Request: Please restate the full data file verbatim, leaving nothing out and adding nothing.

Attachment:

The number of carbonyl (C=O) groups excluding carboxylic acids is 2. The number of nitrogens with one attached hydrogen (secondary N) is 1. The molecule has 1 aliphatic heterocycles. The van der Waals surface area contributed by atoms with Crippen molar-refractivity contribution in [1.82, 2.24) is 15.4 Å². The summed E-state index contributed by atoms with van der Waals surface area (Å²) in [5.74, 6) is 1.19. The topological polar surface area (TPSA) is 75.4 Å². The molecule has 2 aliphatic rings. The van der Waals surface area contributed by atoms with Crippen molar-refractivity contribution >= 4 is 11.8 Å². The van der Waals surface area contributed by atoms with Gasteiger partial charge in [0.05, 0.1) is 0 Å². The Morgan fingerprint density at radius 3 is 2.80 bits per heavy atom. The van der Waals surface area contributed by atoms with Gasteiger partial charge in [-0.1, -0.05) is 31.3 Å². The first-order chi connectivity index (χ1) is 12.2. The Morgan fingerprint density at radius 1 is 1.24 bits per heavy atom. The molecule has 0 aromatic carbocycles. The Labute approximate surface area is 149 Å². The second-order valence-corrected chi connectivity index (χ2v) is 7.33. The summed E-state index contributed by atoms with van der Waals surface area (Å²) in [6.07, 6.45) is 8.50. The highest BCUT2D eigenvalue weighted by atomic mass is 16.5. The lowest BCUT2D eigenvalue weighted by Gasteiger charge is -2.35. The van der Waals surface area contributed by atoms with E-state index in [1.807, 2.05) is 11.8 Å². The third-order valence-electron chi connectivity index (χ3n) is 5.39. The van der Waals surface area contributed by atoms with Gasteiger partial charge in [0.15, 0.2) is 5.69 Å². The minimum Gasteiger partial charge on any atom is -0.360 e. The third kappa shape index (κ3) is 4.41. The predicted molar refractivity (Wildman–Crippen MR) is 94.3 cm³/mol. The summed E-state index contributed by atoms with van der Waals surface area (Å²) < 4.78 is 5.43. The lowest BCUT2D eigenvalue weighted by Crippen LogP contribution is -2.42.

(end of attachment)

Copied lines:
The number of carbonyl (C=O) groups excluding carboxylic acids is 2. The number of nitrogens with one attached hydrogen (secondary N) is 1. The molecule has 1 aliphatic heterocycles. The van der Waals surface area contributed by atoms with Crippen molar-refractivity contribution in [1.82, 2.24) is 15.4 Å². The summed E-state index contributed by atoms with van der Waals surface area (Å²) in [5.74, 6) is 1.19. The topological polar surface area (TPSA) is 75.4 Å². The molecule has 2 aliphatic rings. The van der Waals surface area contributed by atoms with Crippen molar-refractivity contribution >= 4 is 11.8 Å². The van der Waals surface area contributed by atoms with Gasteiger partial charge in [0.05, 0.1) is 0 Å². The Morgan fingerprint density at radius 3 is 2.80 bits per heavy atom. The van der Waals surface area contributed by atoms with Gasteiger partial charge in [-0.1, -0.05) is 31.3 Å². The first-order chi connectivity index (χ1) is 12.2. The Morgan fingerprint density at radius 1 is 1.24 bits per heavy atom. The molecule has 0 aromatic carbocycles. The Labute approximate surface area is 149 Å². The second-order valence-corrected chi connectivity index (χ2v) is 7.33. The summed E-state index contributed by atoms with van der Waals surface area (Å²) in [6.07, 6.45) is 8.50. The highest BCUT2D eigenvalue weighted by atomic mass is 16.5. The lowest BCUT2D eigenvalue weighted by Gasteiger charge is -2.35. The van der Waals surface area contributed by atoms with E-state index in [1.807, 2.05) is 11.8 Å². The third-order valence-electron chi connectivity index (χ3n) is 5.39. The van der Waals surface area contributed by atoms with Gasteiger partial charge in [0.15, 0.2) is 5.69 Å². The minimum Gasteiger partial charge on any atom is -0.360 e. The third kappa shape index (κ3) is 4.41. The predicted molar refractivity (Wildman–Crippen MR) is 94.3 cm³/mol. The summed E-state index contributed by atoms with van der Waals surface area (Å²) < 4.78 is 5.43. The lowest BCUT2D eigenvalue weighted by Crippen LogP contribution is -2.42.